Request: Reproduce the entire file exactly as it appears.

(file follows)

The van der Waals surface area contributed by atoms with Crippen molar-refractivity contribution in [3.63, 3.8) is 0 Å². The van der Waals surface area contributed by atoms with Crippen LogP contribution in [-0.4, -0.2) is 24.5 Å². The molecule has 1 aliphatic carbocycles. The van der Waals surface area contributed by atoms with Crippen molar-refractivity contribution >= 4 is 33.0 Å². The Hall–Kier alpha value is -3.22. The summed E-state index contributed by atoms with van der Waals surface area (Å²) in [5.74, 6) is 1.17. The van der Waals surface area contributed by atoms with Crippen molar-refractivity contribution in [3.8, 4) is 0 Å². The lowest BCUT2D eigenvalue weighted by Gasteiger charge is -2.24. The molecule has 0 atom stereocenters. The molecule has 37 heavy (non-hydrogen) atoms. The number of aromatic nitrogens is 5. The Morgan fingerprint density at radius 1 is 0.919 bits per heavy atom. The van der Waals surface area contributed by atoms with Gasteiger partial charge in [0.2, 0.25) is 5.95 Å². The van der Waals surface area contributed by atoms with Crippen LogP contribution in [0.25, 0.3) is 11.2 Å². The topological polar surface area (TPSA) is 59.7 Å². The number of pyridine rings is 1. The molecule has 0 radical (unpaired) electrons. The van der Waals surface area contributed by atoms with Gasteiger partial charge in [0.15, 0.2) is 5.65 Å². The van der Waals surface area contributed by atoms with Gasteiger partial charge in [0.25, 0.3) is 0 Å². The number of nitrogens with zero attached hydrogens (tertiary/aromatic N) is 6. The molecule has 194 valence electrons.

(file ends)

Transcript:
The van der Waals surface area contributed by atoms with Crippen molar-refractivity contribution in [3.63, 3.8) is 0 Å². The van der Waals surface area contributed by atoms with Crippen LogP contribution in [-0.4, -0.2) is 24.5 Å². The molecule has 1 aliphatic carbocycles. The van der Waals surface area contributed by atoms with Crippen molar-refractivity contribution >= 4 is 33.0 Å². The Hall–Kier alpha value is -3.22. The summed E-state index contributed by atoms with van der Waals surface area (Å²) in [5.74, 6) is 1.17. The van der Waals surface area contributed by atoms with Crippen molar-refractivity contribution in [3.8, 4) is 0 Å². The lowest BCUT2D eigenvalue weighted by Gasteiger charge is -2.24. The molecule has 0 atom stereocenters. The molecule has 37 heavy (non-hydrogen) atoms. The number of aromatic nitrogens is 5. The Morgan fingerprint density at radius 1 is 0.919 bits per heavy atom. The van der Waals surface area contributed by atoms with Gasteiger partial charge in [0.2, 0.25) is 5.95 Å². The van der Waals surface area contributed by atoms with Crippen LogP contribution in [0.25, 0.3) is 11.2 Å². The topological polar surface area (TPSA) is 59.7 Å². The number of pyridine rings is 1. The molecule has 0 radical (unpaired) electrons. The van der Waals surface area contributed by atoms with Gasteiger partial charge in [0.15, 0.2) is 5.65 Å². The van der Waals surface area contributed by atoms with Gasteiger partial charge in [0.25, 0.3) is 0 Å². The number of nitrogens with zero attached hydrogens (tertiary/aromatic N) is 6. The molecule has 194 valence electrons.